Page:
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George Washington as Entrepreneur



(p. C7) While Washington was only an adequate battlefield general, Edward G. Lengel, who oversees George Washington's papers at the University of Virginia, makes a strong case in "First Entrepreneur" that he was a superb military administrator--skills he learned as a young man serving in the French and Indian War as an aide-de-camp for commanding officers. By carefully monitoring all aspects of the complex business of running a military operation, he held his ragtag army together despite a frequent lack of money, clothing, weapons and food. Without Washington's management, the Continental Army would likely have disintegrated and the Revolution fizzled out. Mr. Lengel brings needed attention to this vital and neglected aspect of Washington's generalship.

Washington was also a superb administrator of his own assets. Born to modest wealth, he married into much more and worked hard and creatively to maximize his return on investment. By the end of his life he was one of the new country's richest men.

Tobacco, the cash crop that had brought prosperity to Virginia, was declining in profitability by the mid-18th century. It exhausted the soil, and prices had been falling on the British market. Washington began to rotate and diversify his crops, import better seed, and exploit Mount Vernon's other assets, such as the springtime fish runs up the Potomac.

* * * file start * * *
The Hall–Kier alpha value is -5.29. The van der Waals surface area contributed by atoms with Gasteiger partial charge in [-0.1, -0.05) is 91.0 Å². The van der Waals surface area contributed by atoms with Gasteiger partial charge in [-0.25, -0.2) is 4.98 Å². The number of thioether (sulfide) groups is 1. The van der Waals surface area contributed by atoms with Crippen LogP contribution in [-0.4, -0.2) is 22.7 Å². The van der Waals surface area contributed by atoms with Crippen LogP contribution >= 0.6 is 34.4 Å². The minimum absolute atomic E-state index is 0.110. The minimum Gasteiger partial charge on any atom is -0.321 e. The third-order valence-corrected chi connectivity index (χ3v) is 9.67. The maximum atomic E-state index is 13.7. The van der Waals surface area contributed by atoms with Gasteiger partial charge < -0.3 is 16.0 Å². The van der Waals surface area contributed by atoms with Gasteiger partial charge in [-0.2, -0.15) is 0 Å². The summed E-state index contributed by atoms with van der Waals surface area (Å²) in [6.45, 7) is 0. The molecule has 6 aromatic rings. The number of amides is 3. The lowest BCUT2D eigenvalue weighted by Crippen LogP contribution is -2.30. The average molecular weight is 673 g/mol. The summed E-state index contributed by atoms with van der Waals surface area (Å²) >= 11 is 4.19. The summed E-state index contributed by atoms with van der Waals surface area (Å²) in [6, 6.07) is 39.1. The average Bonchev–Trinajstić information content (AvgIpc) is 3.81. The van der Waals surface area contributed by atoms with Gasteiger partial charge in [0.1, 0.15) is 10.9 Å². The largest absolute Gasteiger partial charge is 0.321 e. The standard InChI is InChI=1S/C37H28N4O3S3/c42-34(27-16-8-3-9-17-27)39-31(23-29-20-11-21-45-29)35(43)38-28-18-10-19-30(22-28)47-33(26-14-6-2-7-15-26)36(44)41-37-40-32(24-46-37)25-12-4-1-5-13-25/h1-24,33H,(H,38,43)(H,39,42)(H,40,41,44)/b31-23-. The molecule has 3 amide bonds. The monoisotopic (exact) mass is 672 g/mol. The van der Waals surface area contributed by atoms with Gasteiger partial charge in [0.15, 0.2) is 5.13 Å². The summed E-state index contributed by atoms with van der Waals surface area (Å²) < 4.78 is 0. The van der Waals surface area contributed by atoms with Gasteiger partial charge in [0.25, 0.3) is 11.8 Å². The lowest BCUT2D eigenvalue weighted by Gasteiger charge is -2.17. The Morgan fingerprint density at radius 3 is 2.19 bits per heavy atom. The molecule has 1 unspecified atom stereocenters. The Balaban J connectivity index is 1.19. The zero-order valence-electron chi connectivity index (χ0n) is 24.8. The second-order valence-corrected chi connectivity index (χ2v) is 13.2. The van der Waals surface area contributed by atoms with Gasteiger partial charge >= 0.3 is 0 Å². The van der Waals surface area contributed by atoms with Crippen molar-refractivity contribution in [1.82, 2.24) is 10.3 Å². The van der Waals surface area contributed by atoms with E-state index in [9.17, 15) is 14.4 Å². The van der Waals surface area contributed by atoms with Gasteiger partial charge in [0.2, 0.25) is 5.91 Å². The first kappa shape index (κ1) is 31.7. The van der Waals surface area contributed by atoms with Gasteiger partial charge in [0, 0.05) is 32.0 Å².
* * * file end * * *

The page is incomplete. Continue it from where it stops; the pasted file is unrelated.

By the end of his life, Washington was not only growing new crops but manufacturing as well, turning his wheat production into both whiskey and flour. When the American inventor Oliver Evans developed a new, more productive type of flour mill, Washington quickly installed one. When the king of Spain sent him a donkey, named Royal Gift, Washington put him to work fathering mules, which were more efficient than horses at farm work. As Mr. Lengel makes clear, Washington was always a bottom-line man, a fact that makes this often remote figure more human.



For the full review, see:


JOHN STEELE GORDON. "Washington Discovers America; Washington traveled through all 13 states to promote the newborn federal government." The Wall Street Journal (Sat., Feb. 13, 2016): C7.

(Note: the online version of the story has the date Feb. 12, 2016.)


The book under review, is:

Lengel, Edward G. First Entrepreneur: How George Washington Built His--and the Nation's--Prosperity. Philadelphia, PA: Da Capo Press, 2016.






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